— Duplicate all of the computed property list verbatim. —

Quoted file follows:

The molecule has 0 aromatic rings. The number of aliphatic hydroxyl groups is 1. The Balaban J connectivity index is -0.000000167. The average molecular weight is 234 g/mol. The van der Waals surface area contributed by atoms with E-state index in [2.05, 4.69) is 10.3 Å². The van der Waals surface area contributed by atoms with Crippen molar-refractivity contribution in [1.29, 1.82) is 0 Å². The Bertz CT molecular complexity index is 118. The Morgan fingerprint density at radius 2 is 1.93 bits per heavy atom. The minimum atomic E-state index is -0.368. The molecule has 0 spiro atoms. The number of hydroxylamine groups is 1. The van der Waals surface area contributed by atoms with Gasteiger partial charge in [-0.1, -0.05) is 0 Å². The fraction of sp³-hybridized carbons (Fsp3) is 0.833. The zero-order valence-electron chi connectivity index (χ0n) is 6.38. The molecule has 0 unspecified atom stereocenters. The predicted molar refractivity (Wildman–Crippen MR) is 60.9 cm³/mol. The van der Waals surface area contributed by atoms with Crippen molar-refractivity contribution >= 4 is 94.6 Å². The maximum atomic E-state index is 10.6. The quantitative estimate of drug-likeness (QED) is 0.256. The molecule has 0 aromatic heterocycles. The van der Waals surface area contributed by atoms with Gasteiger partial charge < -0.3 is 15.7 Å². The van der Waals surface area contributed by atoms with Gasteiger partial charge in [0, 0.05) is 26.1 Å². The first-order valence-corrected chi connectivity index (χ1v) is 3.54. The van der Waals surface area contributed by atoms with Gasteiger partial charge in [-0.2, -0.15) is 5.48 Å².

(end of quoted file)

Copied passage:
The molecule has 0 aromatic rings. The number of aliphatic hydroxyl groups is 1. The Balaban J connectivity index is -0.000000167. The average molecular weight is 234 g/mol. The van der Waals surface area contributed by atoms with E-state index in [2.05, 4.69) is 10.3 Å². The van der Waals surface area contributed by atoms with Crippen molar-refractivity contribution in [1.29, 1.82) is 0 Å². The Bertz CT molecular complexity index is 118. The Morgan fingerprint density at radius 2 is 1.93 bits per heavy atom. The minimum atomic E-state index is -0.368. The molecule has 0 spiro atoms. The number of hydroxylamine groups is 1. The van der Waals surface area contributed by atoms with Gasteiger partial charge in [-0.1, -0.05) is 0 Å². The fraction of sp³-hybridized carbons (Fsp3) is 0.833. The zero-order valence-electron chi connectivity index (χ0n) is 6.38. The molecule has 0 unspecified atom stereocenters. The predicted molar refractivity (Wildman–Crippen MR) is 60.9 cm³/mol. The van der Waals surface area contributed by atoms with Crippen molar-refractivity contribution >= 4 is 94.6 Å². The maximum atomic E-state index is 10.6. The quantitative estimate of drug-likeness (QED) is 0.256. The molecule has 0 aromatic heterocycles. The van der Waals surface area contributed by atoms with Gasteiger partial charge < -0.3 is 15.7 Å². The van der Waals surface area contributed by atoms with Gasteiger partial charge in [0, 0.05) is 26.1 Å². The first-order valence-corrected chi connectivity index (χ1v) is 3.54. The van der Waals surface area contributed by atoms with Gasteiger partial charge in [-0.2, -0.15) is 5.48 Å².